Statistical analysis

Statistical analysis was performed using the SPSS computer program, version 18.0 (SPSS Inc., Chicago, USA). To determine if the data fit normal distribution, the Kolmogorov–Smirnov test was used. Quantitative variables were presented with means and standard deviation (SD), and qualitative with percentages. Comorbidities were adjusted as dichotomous variables, with presence or absence of comorbidity. Age was divided into 2 groups: ≤89 years, and ≥90 years. Fracture type was classified as intracapsular (subcapital fracture) or extracapsular (pertrochanteric and subtrochanteric fractures). The number of comorbidities was grouped into ≥2 and <2. The Charlson Comorbidity Index (CCI) was divided into ≥2 and <2, with age-adjusted CCI split into groups ≥6 and <6. Haemoglobin upon admittance was classified as ≤10g/dl and >10g/dl, and surgical delay was divided into groups of >2 days and ≤2 days since hospital admission. Univariate analysis was performed between the variables registered and the in-hospital mortality. For qualitative variables, we used the chi square test with Yates correction depending on whether nonparametric Mantel–Haenszel procedure was applicable or not. For continuous variables, we used independent or paired Student t-test based on whether nonparametric Mann–Whitney or Wilcoxon signs was appropriate. The results were adjusted by age and sex, and the odds ratio was calculated with 95% confidence interval (CI). Significance was set to a value of P equal to or less than 0.05.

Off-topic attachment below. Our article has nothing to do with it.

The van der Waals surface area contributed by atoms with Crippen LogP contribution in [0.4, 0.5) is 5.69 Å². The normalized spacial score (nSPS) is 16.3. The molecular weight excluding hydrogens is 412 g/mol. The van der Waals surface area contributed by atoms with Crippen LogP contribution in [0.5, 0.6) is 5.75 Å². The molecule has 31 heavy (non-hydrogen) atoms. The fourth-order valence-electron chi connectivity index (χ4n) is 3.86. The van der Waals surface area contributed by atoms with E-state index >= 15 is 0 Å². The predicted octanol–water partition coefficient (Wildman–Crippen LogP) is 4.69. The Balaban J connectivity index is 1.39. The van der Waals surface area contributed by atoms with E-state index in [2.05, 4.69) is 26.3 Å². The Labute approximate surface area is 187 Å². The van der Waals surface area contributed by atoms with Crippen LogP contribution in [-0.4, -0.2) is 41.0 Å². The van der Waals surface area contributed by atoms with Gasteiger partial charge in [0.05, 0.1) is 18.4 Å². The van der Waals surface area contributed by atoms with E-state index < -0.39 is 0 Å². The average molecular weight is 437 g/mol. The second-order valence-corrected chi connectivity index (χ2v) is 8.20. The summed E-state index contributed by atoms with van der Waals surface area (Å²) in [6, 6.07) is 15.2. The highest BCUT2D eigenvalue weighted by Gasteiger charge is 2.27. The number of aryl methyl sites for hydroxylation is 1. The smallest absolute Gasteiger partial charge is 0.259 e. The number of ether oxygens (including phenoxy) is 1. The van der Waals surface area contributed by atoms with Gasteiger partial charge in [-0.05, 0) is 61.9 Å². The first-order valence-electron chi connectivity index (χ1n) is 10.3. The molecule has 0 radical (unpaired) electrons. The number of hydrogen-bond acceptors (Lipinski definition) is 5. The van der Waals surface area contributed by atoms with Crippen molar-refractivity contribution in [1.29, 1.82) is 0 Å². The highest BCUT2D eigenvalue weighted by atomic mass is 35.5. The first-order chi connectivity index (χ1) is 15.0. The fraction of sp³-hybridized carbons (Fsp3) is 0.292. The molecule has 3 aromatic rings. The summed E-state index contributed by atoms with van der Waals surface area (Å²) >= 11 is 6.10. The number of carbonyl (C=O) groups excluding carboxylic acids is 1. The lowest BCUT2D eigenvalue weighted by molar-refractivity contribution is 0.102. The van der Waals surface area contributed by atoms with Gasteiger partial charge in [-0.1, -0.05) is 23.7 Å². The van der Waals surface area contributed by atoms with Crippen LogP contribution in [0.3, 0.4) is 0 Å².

During the study period, 331 patients older than 65 years old with hip fracture, who fulfilled the criteria for inclusion, were admitted to our service. No losses were registered during the study period. Mean age of the patients was 83.7 years, with a higher percentage of patients below 85 years old (51.7%). Divided by sex, there were 242 women (73.1%). The most frequent type of fracture was the subcapital femur fracture, in 191 patients (57.7%). The most frequent comorbidities were high blood pressure, dementia and diabetes. In 208 patients (62.8%), comorbidities were ≥2. Fracture treatment was surgical in 310 patients (93.1%), with a mean delay of 3.6 days. Surgery was performed in the first 48h after hospital admission in 106 patients (34.1%). There was no statistically significant relationship between surgical delay and the fact that comorbidities were ≥2 (P=0.17). During their hospital stay, 79 patients (23.8%) received blood transfusions, with a median of 2 units of packed cells. Analysing the variables haemoglobin at admission and packed cell transfusion revealed that, of the patients having Hb ≤10g/dl at admission, 23.3% required preoperative transfusion, 56.6% required both pre- and postoperative transfusion, and 20.1% postoperative transfusion only (Tables 1 and 2). In 139 patients (41.9%), there were 1 or more complications during hospitalisation: respiratory in 49 patients (14.8%): pneumonia in 32 and bronchitis in 17; renal in 38 (11.4%): urinary infection in 29 and renal insufficiency in 9; cardiac in 26 (7.8%): heart failure in 17, heart arrhythmia in 6 and heart attack in 3; gastrointestinal in 12 (3.8%): paralytic ileus in 7, intestinal ischaemia in 3 and gastric ulcer in 2; deep vein thrombosis in 6 (1.8%); stroke in 5 (1.6%); pulmonary thromboembolism in 4 (1.2%); superficial infection in 3 (0.9%); and deep infection in 1 (0.3%). Surgical delay was longer in the patients that presented complications during hospital admission (P=0.04).